Yearly Archives: 2009

1906 SF earthquake “a hoax”

Touching on denialism in that earlier post, there’s a piece on The Guardian website about the deniers’ conference held this week in New York, Global warming – Was it ever a crisis?

This in the week that the Copenhagen Climate Change summit reports on the sea’s dangerously rising acidity, the attempt at calculating the volumes of CO2 that will be released as ice melts and tundra thaws in the event of a 2 degree temperature rise, the raised predictions for sea-level rises and the prediction by some scientists that climate change makes the attempts to save the existing rainforests a labour of Sisyphus.

At times like this, thank God for The Onion:

SAN FRANCISCO—In an event that sparked outrage across the historical community, deniers of the 1906 San Francisco earthquake convened last weekend to share their controversial theories about what actually occurred on that tragic day more than a century ago.

The 1906 Earthquake Deniers, a group reviled by Californians and scholars alike, held three days of lectures and roundtable discussions over what they call a “century-long hoax” of exaggerated seismic activity in the Bay area, and part of a conspiracy to bring the World’s Fair to San Francisco in 1915. Historians protested the conference, saying the organization’s statements denying any major seismic activity in 1906 are reprehensible and out of line with all available geologic data from the time.

“On Apr. 18, 1906, an earthquake measuring 7.8 on the Richter scale killed 3,000 San Franciscans and devastated a growing metropolis,” Professor Richard Kasper of the University of California, Berkeley, told reporters Tuesday. “It was a massive, massive earthquake. To say otherwise is to callously ignore not only the suffering of the disaster’s victims, but also a mountain of photographs, video footage, and eyewitness reports.”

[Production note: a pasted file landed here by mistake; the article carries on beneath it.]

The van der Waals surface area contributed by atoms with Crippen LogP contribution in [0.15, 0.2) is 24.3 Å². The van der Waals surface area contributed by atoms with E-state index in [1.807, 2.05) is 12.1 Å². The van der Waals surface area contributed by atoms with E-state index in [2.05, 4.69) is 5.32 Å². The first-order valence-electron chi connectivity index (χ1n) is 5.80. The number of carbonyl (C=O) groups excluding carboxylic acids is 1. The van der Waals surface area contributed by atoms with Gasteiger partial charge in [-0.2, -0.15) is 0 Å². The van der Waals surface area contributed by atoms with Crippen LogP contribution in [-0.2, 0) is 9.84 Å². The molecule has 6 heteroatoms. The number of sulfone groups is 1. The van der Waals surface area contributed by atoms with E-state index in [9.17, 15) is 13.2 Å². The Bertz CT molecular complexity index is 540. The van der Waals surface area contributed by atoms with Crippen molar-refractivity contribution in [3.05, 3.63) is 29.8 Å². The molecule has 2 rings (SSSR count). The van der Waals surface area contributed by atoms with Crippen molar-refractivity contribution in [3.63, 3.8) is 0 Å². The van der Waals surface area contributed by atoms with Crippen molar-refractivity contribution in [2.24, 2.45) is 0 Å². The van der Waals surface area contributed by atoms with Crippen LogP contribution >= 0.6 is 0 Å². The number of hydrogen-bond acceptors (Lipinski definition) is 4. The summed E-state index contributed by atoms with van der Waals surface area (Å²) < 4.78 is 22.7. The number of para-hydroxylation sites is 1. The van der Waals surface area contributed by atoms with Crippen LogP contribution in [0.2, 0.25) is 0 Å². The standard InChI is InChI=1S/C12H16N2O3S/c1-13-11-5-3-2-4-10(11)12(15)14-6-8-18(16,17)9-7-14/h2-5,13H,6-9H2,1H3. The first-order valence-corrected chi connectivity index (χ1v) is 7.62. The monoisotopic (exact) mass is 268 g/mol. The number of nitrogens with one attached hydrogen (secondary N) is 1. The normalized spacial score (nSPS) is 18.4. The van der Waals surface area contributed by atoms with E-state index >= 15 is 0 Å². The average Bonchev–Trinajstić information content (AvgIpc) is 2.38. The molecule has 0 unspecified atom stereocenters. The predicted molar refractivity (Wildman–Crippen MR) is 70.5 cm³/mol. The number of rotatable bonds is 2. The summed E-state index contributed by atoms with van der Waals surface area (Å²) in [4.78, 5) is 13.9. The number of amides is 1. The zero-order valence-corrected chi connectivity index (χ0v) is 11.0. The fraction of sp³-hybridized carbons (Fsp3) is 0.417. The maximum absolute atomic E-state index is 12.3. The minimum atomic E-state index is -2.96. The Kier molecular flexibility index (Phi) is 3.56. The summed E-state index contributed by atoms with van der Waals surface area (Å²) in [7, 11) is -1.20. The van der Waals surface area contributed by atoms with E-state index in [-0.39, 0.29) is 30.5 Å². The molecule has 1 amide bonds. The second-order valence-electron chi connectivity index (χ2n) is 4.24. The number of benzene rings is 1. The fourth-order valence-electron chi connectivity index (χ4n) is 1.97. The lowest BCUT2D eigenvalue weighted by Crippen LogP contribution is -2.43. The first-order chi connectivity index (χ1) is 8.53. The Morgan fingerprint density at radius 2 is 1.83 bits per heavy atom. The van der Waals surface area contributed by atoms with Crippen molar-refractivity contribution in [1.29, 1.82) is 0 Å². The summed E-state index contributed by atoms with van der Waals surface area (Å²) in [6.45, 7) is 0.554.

Added Kasper: “And I find it personally offensive to suggest that a single malfunctioning trolley car could have wiped out 490 city blocks.”

Hat tip to Denialism blog.

Go to RSA Arts & Ecology

Age of Stupid as a model for climate activism

Armstrong filming in New Orleans, 2006Armstrong filming in New Orleans, 2006

On the eve of the premiere of Age of Stupid, an email from director Franny Armstrong:

Tabloid Revolution: Three million people will have choked on their cornflakes this morning when they read Pete’s column in the Sun. See attached. “We – that is humanity – have only a couple of years left to act if we are to stop catastrophic climate change causing the deaths of hundreds of millions of people.” In The Sun.

Pete being Pete Postlethwaite. The column is an achievement in itself in a paper that last year published a column by Kelvin MacKenzie  headlined Global Warming Doesn’t Exist.

The Age of Stupid has been an exemplary campaign, from the crowd-funding strategy that raised £450,000 to meet production cost, £130,000 to meet distribution and publicity costs and a further £164,000 for political campaigns running alongside the movie, to an incredibly efficiently run grass-roots internet strategy to get the words out.

Go to RSA Arts & Ecology

Stern changes predictions: says now we have to contemplate six degrees

At Copenhagen, Nicholas Stern admits his 2006 Stern Report underestimated the gravity of the problem – not so much the economics of it, or in terms of the more recent data coming in, but the stunning lack of political response:

“Do the politicians understand just how difficult it could be? Just how devastating 4, 5, 6 degrees centigrade would be? I think not yet. Looking back, the Stern review underestimated the risks and underestimated the damage from inaction.”

Go to RSA Arts & Ecology

Cornerstone Theater Company – ENVIRONMENTAL JUSTICE RESIDENCY

FLOW

Written by JULIE HÉBERT

Directed by JULIETTE CARRILLO

May 28 – June 21, 2009

The Los Angeles River has a long and documented history thanks to river historians and Hollywood films. But, how do we begin to unravel LA residents’ relationship to a river most of us have only glimpsed from our car windows? Playwright Julie Hebért begins to explore the mysteries and hot spots along the river, including adjacent communities like Frogtown and people working to reclaim the waterway and its benefits. Conversations with scientists, advocates, river lovers, politicians, Native Americans, artists, and residents along the banks of this great paved natural resource will all inform this play. What spaces are vital along the river today? What does the future hold for the ecosystems that exist within it? And, what will happen when Angelinos finally get out of their cars and step into the riverbed?

Community partners for this project include:
Farmlab
Friends of the Los Angeles River
South Asian Network

via Cornerstone Theater Company – ENVIRONMENTAL JUSTICE RESIDENCY.

Rogue Artists Ensemble – AUDITION: Gogol Project Workshop